[Coral-List] Fwd: Worst places to harvest coral for aquarium trade?
qdokken at gulfmex.org
Tue Apr 11 09:38:10 EDT 2017
Well said. My engagement with public aquaria certainly added to my insights as a marine biologist.
Quenton Dokken, Ph.D.
From: coral-list-bounces at coral.aoml.noaa.gov [mailto:coral-list-bounces at coral.aoml.noaa.gov] On Behalf Of Bruce Carlson
Sent: Monday, April 10, 2017 2:15 PM
To: coral-list at coral.aoml.noaa.gov
Subject: [Coral-List] Fwd: Worst places to harvest coral for aquarium trade?
My apologies if this is a duplicate post. Iʻm not sure that it went out first time around.
> From: Bruce Carlson
> Sent: Friday, April 7, 2017 9:23 AM
> To: coral-list at coral.aoml.noaa.gov <mailto:coral-list at coral.aoml.noaa.gov> list
> Subject: Re: [Coral-List] Worst places to harvest coral for aquarium trade?
> You're quick cast aquariums (and zoos) as bad, with no mention of the many good things that these hobbyists and organizations accomplish. I'm sorry you never learned anything from aquariums, but I'm sure there are many people on this list who have careers that were shaped by working with aquariums. Aquariums have been the inspiration for many of the best marine biologists that I know.
> Public aquariums are often the closest that many people will ever come to experiencing life underwater. While those of us on this list all treasure our experiences in the ocean, many people are too young, unable or unwilling to swim; for them an aquarium is the only way they will ever see marine life. Furthermore, public aquariums (and zoos) are major sponsors of conservation efforts around the world, including reef restoration projects.
> I would invite you to view this video:
> https://www.youtube.com/watch?v=50L6JcMOVLQ <https://www.youtube.com/watch?v=50L6JcMOVLQ>
> While this video focuses mostly on fish and the inspirational value of aquariums, it also illustrates that with good management, these fisheries can be sustainable. I would agree, however, that management is more readily accomplished in countries like the United States and Australia than it is in many other places where coral reefs occur.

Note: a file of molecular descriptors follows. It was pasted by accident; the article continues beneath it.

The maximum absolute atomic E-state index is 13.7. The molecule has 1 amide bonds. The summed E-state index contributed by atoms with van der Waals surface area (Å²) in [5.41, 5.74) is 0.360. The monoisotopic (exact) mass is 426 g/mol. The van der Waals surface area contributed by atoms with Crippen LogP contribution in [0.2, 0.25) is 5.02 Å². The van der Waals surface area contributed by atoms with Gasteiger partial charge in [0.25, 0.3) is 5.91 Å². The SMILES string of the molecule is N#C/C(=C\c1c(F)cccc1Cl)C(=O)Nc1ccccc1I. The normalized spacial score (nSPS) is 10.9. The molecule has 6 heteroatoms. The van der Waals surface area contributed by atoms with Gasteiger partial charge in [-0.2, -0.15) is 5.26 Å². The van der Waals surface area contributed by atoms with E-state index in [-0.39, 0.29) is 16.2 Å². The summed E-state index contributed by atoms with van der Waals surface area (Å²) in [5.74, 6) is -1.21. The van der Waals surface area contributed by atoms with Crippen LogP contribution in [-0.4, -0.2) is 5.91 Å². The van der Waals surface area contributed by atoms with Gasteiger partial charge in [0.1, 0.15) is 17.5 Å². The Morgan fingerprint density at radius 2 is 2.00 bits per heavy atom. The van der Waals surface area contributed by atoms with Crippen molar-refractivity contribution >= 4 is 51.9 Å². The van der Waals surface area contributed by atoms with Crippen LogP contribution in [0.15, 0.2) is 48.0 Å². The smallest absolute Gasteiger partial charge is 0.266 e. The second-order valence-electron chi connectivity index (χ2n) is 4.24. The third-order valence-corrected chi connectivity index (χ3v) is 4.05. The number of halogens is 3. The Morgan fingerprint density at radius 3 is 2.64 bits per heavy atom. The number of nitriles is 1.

> In regards to coral culture, when I started keeping living corals in aquariums I was told by several senior marine biologists that "corals won't live in an aquarium". Today, nearly everything we know about the culture of corals originated in aquariums, and much of that early knowledge came from the persistence and hard work of hobbyists. One outgrowth of all that work is the many projects worldwide that are dedicated to restoring reefs through coral culture.
> It is possible that someday the only place you will see healthy corals will be in aquariums, but not because they have all been harvested. If current trends of environmental degradation and ocean warming continue, probably a large number of coral species may disappear in the wild. Aquariums offer the possibility that many of these corals can continue to exist, perhaps indefinitely. Case in point: some of the corals that I collected in the late 1970ʻs are still thriving and have been shared with many other public aquariums, and I expect that, with care, some of them may be around long after I am not.
> But if aquariums are to become a last refuge for (some/many?) corals, much more work needs to be done to ensure that the pedigree of each colony (and daughter colonies) be recorded and maintained indefinitely. Presently, corals are often part of exhibits that help people see and appreciate these organisms, and hopefully learn more about them. That is good, but the corals would be even more valuable if coral keepers had better information on the origin of each coral, and if they could somehow tag and track each coral for years and decades. I think it is fair to say that the origin of many corals in most aquariums is unknown. Furthermore, when aquarists move on to new jobs, much of the information they have goes with them. Identification and record-keeping for corals is difficult at best. So, I do agree that more work needs to be done to make these collections more valuable, but that is a reason to do better work, not abandon aquariums.
> Now that coral culture is almost mundane, perhaps new facilities will someday be established with the sole mission to become “aquatic arks” to manage a high diversity of threatened corals and other reef species in perpetuity. I hope we never reach that dismal future where this becomes necessary, but given current trends, we ought to be thinking about such options. And thanks to the efforts of aquarists worldwide, we have the knowledge, and experienced biologists, to take on this mission.
> Bruce Carlson
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